Writer: Tim Stillman
Date:Thursday August 12 2010
With the acquisition of a new goalkeeper looking very unlikely, Arsenal are going to have to go the tried and tested route in between the sticks on Sunday. Nobody seems too sure who Arsenal`s current first choice goalkeeper is at the moment, indeed, we could see any one of our four first team goalies manning the posts at Anfield. I`m sure the manager is trying to promote competition by keeping his cards close to his chest; but I am not entirely sure that that is such a healthy situation for the fragile confidence of some of our custodians nor for the defence selected to play in front of them. The mystery box goalie didn`t work out too well for Capello and Rob Green this summer as I recall. Either that or the manager genuinely expected to have bought someone in by now to be bona fide first choice. Anyway, that certainly won`t happen in time for Sunday, so who should play?
The case for: Sufficiently dry behind the ears, at 33 Almunia is our most experienced option, he has played and played well at Anfield before and he is the most familiar option with the defence. Almunia doesn`t make as many catastrophic errors as people make out; he`s had three seasons as our number 1 and has heard every criticism going. They say good judgement comes from experience, experience comes from bad judgement and Almunia has a plentiful enough history of both by now. Arsenal fans explicitly refuse to point out his good points as a keeper, but he does have them. He almost never fumbles crosses (though his propensity to punch unnecessarily is annoying) and his record with penalties is better than David Seaman`s. Our other three options are youthful wild cards; all three are probably just as likely to lose us the game as win it. We know what we`re getting with Almunia and he is the safest option we have.
The case against: The dislike of Almunia; from supporters and the media, has reached hysterical proportions and his reputation is unlikely to ever be viewed positively in North London again. The pressure on him will be intense, the concession of any sort of goal will be forensically analysed and construed as his fault, whether that be the case or not. Almunia`s confidence is unlikely to be high, he has been only a sporadic presence in pre season and the manager has hardly been at hand with ringing endorsement. His assertion in May that "I never said Almunia was my long term number 1" combined with yet another "illness" enforced absence for the remaining league fixtures of last year point to the fact that Almunia does not have a future at the club. The persistent chase for the distinctly average Schwarzer won`t have bridged any rifts in that regard.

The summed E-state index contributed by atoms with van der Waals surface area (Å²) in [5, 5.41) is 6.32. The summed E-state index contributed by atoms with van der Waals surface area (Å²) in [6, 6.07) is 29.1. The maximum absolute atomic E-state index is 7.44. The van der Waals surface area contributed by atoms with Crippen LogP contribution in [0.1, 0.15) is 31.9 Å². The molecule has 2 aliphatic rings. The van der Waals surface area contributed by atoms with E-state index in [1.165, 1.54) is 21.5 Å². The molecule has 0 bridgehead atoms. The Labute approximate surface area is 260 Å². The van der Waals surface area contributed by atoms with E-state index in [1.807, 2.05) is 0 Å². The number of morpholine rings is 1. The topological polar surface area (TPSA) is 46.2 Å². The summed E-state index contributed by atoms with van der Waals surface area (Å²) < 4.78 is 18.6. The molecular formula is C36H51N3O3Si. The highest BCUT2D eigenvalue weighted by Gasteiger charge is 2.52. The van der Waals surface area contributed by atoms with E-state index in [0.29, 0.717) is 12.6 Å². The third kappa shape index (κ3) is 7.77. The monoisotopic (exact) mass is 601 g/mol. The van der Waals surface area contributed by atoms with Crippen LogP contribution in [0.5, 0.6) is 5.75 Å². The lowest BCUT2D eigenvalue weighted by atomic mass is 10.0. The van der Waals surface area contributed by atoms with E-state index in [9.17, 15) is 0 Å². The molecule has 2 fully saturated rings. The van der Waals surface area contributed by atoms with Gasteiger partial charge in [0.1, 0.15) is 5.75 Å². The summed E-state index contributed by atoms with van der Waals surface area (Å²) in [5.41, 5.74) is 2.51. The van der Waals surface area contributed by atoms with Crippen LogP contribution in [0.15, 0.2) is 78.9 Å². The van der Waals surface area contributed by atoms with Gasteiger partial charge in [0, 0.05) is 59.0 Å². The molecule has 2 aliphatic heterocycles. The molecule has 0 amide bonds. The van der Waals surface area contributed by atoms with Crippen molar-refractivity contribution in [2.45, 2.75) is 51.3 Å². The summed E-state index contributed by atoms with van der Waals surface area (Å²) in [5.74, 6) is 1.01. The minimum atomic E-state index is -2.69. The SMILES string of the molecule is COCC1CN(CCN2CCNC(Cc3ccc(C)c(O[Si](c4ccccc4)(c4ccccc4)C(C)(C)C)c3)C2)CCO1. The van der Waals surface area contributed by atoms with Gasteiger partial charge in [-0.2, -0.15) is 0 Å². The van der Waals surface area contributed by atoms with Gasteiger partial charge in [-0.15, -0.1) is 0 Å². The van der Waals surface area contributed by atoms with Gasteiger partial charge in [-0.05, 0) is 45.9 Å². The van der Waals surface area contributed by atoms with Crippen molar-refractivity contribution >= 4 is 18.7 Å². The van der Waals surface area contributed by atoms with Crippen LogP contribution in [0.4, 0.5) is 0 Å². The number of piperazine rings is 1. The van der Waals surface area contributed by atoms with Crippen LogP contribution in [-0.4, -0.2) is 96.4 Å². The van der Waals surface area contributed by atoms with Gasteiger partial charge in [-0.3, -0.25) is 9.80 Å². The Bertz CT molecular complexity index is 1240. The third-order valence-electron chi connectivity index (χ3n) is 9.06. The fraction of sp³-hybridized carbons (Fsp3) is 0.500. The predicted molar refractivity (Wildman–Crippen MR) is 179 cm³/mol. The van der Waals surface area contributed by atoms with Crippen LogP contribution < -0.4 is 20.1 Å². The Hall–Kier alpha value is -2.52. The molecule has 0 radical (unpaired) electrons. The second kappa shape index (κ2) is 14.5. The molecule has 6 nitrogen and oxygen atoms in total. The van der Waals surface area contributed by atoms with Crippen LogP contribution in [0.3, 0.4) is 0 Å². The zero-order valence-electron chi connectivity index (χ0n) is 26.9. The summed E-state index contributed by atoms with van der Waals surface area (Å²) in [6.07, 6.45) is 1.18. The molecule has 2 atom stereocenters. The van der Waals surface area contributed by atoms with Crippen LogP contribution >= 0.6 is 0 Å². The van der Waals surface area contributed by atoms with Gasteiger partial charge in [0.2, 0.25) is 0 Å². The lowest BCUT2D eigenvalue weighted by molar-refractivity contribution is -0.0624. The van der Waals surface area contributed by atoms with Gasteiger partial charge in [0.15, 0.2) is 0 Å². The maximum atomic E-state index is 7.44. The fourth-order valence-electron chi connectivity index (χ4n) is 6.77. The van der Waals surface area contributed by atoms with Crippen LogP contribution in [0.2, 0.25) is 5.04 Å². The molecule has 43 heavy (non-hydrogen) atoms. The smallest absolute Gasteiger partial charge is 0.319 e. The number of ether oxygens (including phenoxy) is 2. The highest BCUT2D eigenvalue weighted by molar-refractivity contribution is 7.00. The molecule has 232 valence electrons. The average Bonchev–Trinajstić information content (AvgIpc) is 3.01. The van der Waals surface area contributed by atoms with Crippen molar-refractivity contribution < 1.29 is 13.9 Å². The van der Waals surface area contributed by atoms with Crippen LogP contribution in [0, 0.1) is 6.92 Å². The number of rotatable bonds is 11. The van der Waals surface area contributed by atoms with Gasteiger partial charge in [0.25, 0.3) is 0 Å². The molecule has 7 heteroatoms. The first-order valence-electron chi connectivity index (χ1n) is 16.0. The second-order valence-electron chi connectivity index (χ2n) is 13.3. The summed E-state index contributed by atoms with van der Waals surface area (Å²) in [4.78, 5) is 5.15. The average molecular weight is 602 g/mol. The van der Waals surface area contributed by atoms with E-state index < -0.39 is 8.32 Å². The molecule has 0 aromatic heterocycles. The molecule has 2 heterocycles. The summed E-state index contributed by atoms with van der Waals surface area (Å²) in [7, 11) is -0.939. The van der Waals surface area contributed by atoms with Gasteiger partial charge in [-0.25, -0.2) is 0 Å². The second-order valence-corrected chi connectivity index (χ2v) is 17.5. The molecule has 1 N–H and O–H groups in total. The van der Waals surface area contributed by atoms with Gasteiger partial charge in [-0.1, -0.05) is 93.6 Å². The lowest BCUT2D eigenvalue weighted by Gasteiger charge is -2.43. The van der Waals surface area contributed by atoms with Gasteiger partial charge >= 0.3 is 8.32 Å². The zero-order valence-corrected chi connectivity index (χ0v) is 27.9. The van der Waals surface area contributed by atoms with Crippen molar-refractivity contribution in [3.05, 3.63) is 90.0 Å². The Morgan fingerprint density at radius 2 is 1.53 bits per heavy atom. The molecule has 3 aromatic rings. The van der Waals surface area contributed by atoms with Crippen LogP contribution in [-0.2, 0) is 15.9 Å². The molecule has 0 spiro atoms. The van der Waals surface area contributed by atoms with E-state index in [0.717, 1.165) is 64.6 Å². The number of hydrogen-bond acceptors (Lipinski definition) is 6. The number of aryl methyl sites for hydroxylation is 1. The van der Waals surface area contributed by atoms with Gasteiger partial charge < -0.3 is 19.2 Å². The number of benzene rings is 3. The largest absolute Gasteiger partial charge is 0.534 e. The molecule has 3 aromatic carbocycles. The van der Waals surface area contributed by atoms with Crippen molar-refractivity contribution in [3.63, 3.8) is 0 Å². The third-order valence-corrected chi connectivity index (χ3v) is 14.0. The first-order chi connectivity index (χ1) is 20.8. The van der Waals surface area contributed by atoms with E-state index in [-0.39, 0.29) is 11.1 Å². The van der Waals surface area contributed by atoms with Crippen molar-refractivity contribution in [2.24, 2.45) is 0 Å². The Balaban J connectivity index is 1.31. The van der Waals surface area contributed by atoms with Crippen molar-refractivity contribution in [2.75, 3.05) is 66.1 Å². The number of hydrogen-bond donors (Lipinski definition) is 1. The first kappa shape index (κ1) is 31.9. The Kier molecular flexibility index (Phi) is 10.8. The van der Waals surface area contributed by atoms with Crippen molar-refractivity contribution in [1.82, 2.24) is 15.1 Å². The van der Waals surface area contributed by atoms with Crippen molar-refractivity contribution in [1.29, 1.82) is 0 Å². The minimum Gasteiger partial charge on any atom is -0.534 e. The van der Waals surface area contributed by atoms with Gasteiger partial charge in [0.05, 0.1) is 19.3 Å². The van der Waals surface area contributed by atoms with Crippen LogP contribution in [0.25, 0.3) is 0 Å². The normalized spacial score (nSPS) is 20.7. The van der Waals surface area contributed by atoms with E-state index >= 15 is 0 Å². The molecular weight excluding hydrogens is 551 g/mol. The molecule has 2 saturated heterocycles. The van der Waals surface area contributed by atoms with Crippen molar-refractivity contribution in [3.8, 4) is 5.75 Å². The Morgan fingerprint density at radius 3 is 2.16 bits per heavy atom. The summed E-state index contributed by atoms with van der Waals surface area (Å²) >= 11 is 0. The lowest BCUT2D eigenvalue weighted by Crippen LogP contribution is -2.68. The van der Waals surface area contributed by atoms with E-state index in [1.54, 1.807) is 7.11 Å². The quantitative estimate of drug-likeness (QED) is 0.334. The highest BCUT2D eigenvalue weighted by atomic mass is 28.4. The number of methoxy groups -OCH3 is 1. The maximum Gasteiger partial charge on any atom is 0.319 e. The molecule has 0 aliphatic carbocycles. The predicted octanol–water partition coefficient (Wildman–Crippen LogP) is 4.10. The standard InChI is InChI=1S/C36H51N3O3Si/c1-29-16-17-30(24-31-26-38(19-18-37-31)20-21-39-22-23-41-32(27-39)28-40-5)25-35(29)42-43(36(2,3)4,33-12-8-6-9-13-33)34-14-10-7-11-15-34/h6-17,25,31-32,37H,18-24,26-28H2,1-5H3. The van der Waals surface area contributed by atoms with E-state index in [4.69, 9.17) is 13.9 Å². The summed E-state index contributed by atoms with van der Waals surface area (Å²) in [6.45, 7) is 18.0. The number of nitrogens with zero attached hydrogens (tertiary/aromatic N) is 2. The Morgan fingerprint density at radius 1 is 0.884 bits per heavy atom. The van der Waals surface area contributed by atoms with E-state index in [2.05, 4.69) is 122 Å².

The case for: There is an outstanding goalkeeper in there somewhere, elastic limbed and agile; he is still capable of pulling off the sort of saves I don`t think other Arsenal keepers are. Arsenal are away from home to a rival and will inevitably spend time on the back foot, Fabianski is a positive goalkeeper who sweeps up well around his area. The manager clearly still has faith in him despite his mistakes last season. Most of those errors came in inconsequential games and the experience should stand him in good stead. Having appeared in most of our pre season games, he should be more finely tuned than our other choices. The game is also away from home, away from the jeering stupidity of the people who are supposed to support the club. On the Members Day there was an audible ironic jeer when Bob Wilson announced an on pitch competition where supporters were invited to compare their reflexes with Fabianski. A solid performance at Anfield could restore is reputation and unleash the talented goalkeeper lying somewhere amidst the wreckage of last spring.
The case against: His confidence appears to be absolutely shot to bits, in his last five or sic games he has made at least one glaring error. The rigours of a pre season friendly in his native Warsaw seemed too much for his fragile nerves and it`s a massive risk to have such an accident prone goalkeeper for our opening game. Whereas a good performance could help partially restore his reputation, another mistake will surely finish him off on these shores. Liverpool v Arsenal is a huge game in the fixture calendar which attracts a global audience; eyes will be boring into the back of his skull, willing him to commit another error straight from the comedy reel. He could recover from his errors in the manner that Huerelho Gomes did, but I think it more likely he will go the way of Alex Manninger as a talent buried under the glare of a suspicious public. Fabianski cannot have the confidence of his defence; he certainly does not have the confidence of the supporters. There is a fine line between a manager showing faith and a manager showing blind faith.